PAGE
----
by Joy Icayan
It’s a rainy morning in Manila, where sixty thousand people have converged in Luneta Park to protest against the misuse of the Priority Development Assistance Fund (PDAF), regular allocations to legislators amounting to millions in pesos. The protest, dubbed the Million People March is happening around the country with key rallies in all three major islands. It has materialized following a series of events. Whistleblowers surfaced two months ago accusing a certain Janet Napoles of spearheading the transfer of PDAF money (amounting to P10 billion pesos) over the course of many years towards fake NGOs and fake projects. A friend of Janet Napoles’ daughter leaked pictures of her Instagram account showcasing her lavish lifestyle: luxury cars, bags, shopping trips. Then just a week ago, the country was besieged by monsoon rains which caused intense flooding in the metro and nearby provinces. As always when this happens, residents blamed politicians for lack of flood control mechanisms. But this time, the anger had a new dimension to it – corruption, through the misuse of taxpayers’ money (PDAF) or more commonly called pork barrel, had been allocated not for public projects but to support the lives of the few rich.
Perhaps like any colonialized developing country, the Philippines’ history has been one of protests. From the Spanish colonization, to the American and the Japanese to the protests against our own governments, protests took on a form of slow quiet simmering before finally coming to the fore. During the declaration of Martial Law and its human rights violations, activists trooped to the streets, denouncing the government. The deaths and disappearances of many activists silenced many. It was the death of popular opposition leader Benigno Aquino that rallied everyone to go to EDSA to remove the current dictator in what would be termed People Power 1. They harnessed the same People Power to remove President Joseph Estrada, accused of plunder in 2001.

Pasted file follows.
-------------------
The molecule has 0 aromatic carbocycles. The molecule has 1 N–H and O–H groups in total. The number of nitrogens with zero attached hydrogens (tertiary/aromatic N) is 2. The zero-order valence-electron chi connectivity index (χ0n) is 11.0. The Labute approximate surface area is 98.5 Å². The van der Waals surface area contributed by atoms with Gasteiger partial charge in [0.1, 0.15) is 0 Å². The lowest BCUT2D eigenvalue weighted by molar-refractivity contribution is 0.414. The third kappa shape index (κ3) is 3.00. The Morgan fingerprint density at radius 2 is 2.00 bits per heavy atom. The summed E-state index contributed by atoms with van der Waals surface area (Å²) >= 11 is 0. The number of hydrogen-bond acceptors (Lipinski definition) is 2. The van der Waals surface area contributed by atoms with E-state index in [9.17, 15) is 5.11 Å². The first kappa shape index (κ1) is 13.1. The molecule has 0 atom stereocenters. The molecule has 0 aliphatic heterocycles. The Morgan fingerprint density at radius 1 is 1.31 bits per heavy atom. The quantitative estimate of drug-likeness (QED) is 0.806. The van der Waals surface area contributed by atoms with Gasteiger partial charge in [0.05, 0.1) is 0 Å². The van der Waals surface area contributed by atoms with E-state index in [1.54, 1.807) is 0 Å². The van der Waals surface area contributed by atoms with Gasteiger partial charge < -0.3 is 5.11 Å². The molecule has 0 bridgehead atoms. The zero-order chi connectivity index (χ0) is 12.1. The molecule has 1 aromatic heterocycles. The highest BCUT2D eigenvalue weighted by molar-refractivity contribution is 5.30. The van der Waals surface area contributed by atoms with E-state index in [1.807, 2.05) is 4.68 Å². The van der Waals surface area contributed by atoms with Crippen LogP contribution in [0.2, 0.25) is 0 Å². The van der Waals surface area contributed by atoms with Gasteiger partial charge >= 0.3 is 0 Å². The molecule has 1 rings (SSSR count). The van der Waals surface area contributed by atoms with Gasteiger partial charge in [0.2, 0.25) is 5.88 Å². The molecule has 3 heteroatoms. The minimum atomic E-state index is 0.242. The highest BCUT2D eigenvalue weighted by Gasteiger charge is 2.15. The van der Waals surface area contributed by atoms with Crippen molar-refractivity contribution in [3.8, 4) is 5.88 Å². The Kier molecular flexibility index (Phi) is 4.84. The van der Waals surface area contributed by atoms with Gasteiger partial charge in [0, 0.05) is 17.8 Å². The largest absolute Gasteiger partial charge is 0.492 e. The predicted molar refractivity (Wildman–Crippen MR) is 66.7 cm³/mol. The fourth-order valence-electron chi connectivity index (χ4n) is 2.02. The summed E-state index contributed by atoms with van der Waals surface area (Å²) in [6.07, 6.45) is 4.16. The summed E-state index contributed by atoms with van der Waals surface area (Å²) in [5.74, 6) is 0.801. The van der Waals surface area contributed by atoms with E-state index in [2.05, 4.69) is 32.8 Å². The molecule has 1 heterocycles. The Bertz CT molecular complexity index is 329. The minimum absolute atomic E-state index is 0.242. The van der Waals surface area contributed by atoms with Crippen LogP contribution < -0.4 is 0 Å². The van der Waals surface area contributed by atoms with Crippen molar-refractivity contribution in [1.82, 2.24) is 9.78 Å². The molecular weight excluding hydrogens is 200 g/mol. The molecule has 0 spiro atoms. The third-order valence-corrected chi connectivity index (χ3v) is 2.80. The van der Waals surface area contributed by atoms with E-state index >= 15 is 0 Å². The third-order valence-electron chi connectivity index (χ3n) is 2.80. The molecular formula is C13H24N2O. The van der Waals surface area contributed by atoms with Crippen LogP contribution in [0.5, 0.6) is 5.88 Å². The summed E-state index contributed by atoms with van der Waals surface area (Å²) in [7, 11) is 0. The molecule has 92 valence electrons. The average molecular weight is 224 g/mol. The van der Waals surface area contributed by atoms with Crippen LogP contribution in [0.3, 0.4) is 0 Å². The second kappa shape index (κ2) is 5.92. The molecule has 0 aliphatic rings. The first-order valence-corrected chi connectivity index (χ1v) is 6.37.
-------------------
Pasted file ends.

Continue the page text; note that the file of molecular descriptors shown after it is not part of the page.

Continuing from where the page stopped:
The youth have often been accused of being the Facebook generation. But this protest has been mostly powered by young netizens, sharing their articles, pictures, collective outrage. Perhaps most striking is this protest’s lack of one central organization backing it up. Unlike rallies where organizers are either one of two major leftist groups, the Million People March is backed by ordinary taxpayers – students, families carrying their children and even pets. They are sustained by collective stories: the call center agent’s massive tax deductions, the NBI agent who cried upon first hearing the amount of money stolen, the cliché’s of poverty we all touch base with now and then: bureaucratic mess, deprivations of rights, so on and so forth. They decide who to welcome and who to deride, and one ex official accused of corruption was booed until he left.
But perhaps the responsibility does not end with rallies or with speaking up, but in ensuring an end to what is being fought against. It has been constantly told that the Filipinos are a forgetful, forgiving nation, with the leaders we elected back in office, back to their luxurious lives. Much is to be said about Catholic upbringings, or the wounds of history, and that adrenaline can only be sustained for so long. But many are hopeful, or tired. In this country, there is little difference between those words.
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Update: as of this writing, there are now 300,000 people in Luneta Park
Photos by Juliet Javellana